A: The terrorist threat has diminished. Over 95 percent of the operatives and supporters have been captured or killed. Others will be hunted down and brought to justice in the coming days. It was a fatal mistake for the IS to attack Sri Lanka. The Sri Lankan Forces – military, law enforcement and intelligence – have fought a worst brand of terrorism for 27 years. With the mandate to neutralise the threat, the Forces, authorities and services will deal with the threat appropriately. The severity of the IS attacks has restored the security mindset that was eroded since the LTTE was dismantled in May 2009. The government, private sector and civil society should resume normal operations but maintain a high state of vigilance and alertness.
Q: What would have contributed for the affluent youth to be radicalised? How can we dismantle the IS support groups in the country? How could this be done if they are backed by Muslim politicians?
A: Even today, Sri Lankan Muslims are peace-loving. One attack by a group of misguided Sri Lankan youth should not tarnish the reputation and image of a community that has contributed much to the security and stability of Sri Lanka during 27 years of war against terrorism. The mentor of the Sri Lankan special forces Col. Fazly Lafir and the Commanding Officer of the military intelligence corps Col. Nizam Muthalif sacrificed their lives for a united Sri Lanka. We should never allow a tiny group of misguided Sri Lankans to ruin the harmonious relations among the Muslims, Christians, Hindus and Buddhists.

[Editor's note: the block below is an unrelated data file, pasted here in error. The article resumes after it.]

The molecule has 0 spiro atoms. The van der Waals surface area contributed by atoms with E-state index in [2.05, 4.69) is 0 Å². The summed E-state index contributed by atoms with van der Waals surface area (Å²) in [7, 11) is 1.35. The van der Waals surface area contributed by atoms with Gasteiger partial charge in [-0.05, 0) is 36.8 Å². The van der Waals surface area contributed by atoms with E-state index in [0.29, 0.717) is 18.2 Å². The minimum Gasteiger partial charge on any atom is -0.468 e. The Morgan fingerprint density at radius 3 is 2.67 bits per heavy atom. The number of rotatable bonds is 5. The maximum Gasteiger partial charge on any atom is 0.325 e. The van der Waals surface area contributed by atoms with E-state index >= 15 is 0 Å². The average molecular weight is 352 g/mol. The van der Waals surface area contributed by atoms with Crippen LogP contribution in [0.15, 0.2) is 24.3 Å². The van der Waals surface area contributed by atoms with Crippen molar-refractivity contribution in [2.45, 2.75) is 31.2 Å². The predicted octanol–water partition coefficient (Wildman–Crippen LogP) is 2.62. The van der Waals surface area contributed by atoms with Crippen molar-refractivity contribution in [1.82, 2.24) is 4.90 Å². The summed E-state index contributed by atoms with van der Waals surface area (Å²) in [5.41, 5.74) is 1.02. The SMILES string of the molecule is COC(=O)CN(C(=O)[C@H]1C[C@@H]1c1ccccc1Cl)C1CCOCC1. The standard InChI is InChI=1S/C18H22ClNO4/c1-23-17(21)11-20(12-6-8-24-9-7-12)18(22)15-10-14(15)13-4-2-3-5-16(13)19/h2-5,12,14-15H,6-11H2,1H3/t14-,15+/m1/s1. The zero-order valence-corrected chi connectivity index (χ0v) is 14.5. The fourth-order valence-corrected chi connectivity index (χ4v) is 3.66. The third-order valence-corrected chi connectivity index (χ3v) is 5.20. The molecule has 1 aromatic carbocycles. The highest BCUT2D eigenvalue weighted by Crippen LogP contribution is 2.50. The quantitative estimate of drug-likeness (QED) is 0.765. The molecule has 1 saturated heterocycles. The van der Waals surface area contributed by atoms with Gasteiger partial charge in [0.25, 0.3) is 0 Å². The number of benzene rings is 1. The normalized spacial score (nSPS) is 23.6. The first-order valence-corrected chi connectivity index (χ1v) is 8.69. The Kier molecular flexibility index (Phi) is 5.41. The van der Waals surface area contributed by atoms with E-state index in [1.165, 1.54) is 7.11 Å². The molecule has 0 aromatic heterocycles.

The Muslims should foresee the threat to their faith and to their community from imported ideologies and practices and work with the government to build initiatives to reform their schools, mosques, appearance and dress. Sri Lanka is a pluralist society, and the ideologies from the Middle East should not be brought and practised in Sri Lanka.
Q: Do we have adequate legal provision to fight the IS threat?
A: To fight the threat posed to Sri Lanka after the Easter Sunday attacks, far-reaching changes are vital where the lawmakers develop immediate, mid and long term strategies. While the most effective response is to dismantle the terrorist network, the most efficient response is to disrupt the pipeline that produces the radicals. To contain, isolate and eliminate the threat, both tactical and operational measures by the security forces and strategic measures by the political leaders are equally vital.
First, an Act to criminalise hate speech especially the incitement into violence.
Second, criminalising both posting and keeping content online.
Third, a national education policy where all ethnic and religious groups are mixed together as Sri Lankans. have their curriculum approved and it should include comparative religion as a subject.
Sri Lankans travelling overseas to study should obtain a no objection certificate (NOC) from the Ministry of Education. Sri Lankans should not be permitted to study in certain schools and universities producing extremists and terrorists.
Certain educational institutions in Pakistan, Saudi Arabia and Yemen produced radical preachers who in turn became extremists and terrorists. Fourth, the government should maintain a blacklist of radical preachers and deny their entry to Sri Lanka. In parallel, the government should criminalise the sale of radical books and publications.
Fifth, anyone preaching in Sri Lanka should pass a test on comparative religion and with that certification, apply for a permit to preach. The content of what Sri Lankan and foreign preachers preach should conform to the multiethnic and multi religious character of Sri Lanka.